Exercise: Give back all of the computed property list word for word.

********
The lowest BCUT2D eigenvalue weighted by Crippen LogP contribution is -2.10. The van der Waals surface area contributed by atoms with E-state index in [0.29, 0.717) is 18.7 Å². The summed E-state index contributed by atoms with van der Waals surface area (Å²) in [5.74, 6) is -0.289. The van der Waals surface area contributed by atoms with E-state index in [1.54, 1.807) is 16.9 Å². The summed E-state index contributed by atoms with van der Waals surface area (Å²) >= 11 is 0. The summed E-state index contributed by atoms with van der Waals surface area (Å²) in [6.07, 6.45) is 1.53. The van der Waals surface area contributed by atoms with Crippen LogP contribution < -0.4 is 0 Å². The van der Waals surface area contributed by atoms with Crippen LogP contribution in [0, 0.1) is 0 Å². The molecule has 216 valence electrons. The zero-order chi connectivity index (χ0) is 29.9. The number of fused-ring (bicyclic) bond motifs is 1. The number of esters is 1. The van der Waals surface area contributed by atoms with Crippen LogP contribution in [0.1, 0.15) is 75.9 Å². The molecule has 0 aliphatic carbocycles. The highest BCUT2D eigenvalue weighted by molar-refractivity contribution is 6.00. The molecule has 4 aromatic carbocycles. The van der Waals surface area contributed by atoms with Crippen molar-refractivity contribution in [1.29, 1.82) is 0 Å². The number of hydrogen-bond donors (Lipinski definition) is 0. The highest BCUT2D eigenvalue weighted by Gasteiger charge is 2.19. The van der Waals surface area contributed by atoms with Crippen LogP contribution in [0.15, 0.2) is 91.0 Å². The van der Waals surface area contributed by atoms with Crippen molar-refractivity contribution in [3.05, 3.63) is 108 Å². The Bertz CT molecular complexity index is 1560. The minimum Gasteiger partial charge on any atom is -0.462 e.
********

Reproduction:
The lowest BCUT2D eigenvalue weighted by Crippen LogP contribution is -2.10. The van der Waals surface area contributed by atoms with E-state index in [0.29, 0.717) is 18.7 Å². The summed E-state index contributed by atoms with van der Waals surface area (Å²) in [5.74, 6) is -0.289. The van der Waals surface area contributed by atoms with E-state index in [1.54, 1.807) is 16.9 Å². The summed E-state index contributed by atoms with van der Waals surface area (Å²) >= 11 is 0. The summed E-state index contributed by atoms with van der Waals surface area (Å²) in [6.07, 6.45) is 1.53. The van der Waals surface area contributed by atoms with Crippen LogP contribution < -0.4 is 0 Å². The van der Waals surface area contributed by atoms with Crippen LogP contribution in [0, 0.1) is 0 Å². The molecule has 216 valence electrons. The zero-order chi connectivity index (χ0) is 29.9. The number of fused-ring (bicyclic) bond motifs is 1. The number of esters is 1. The van der Waals surface area contributed by atoms with Crippen LogP contribution in [0.1, 0.15) is 75.9 Å². The molecule has 0 aliphatic carbocycles. The highest BCUT2D eigenvalue weighted by molar-refractivity contribution is 6.00. The molecule has 4 aromatic carbocycles. The van der Waals surface area contributed by atoms with Crippen molar-refractivity contribution in [1.29, 1.82) is 0 Å². The number of hydrogen-bond donors (Lipinski definition) is 0. The highest BCUT2D eigenvalue weighted by Gasteiger charge is 2.19. The van der Waals surface area contributed by atoms with Crippen LogP contribution in [0.15, 0.2) is 91.0 Å². The van der Waals surface area contributed by atoms with Crippen molar-refractivity contribution in [3.05, 3.63) is 108 Å². The Bertz CT molecular complexity index is 1560. The minimum Gasteiger partial charge on any atom is -0.462 e.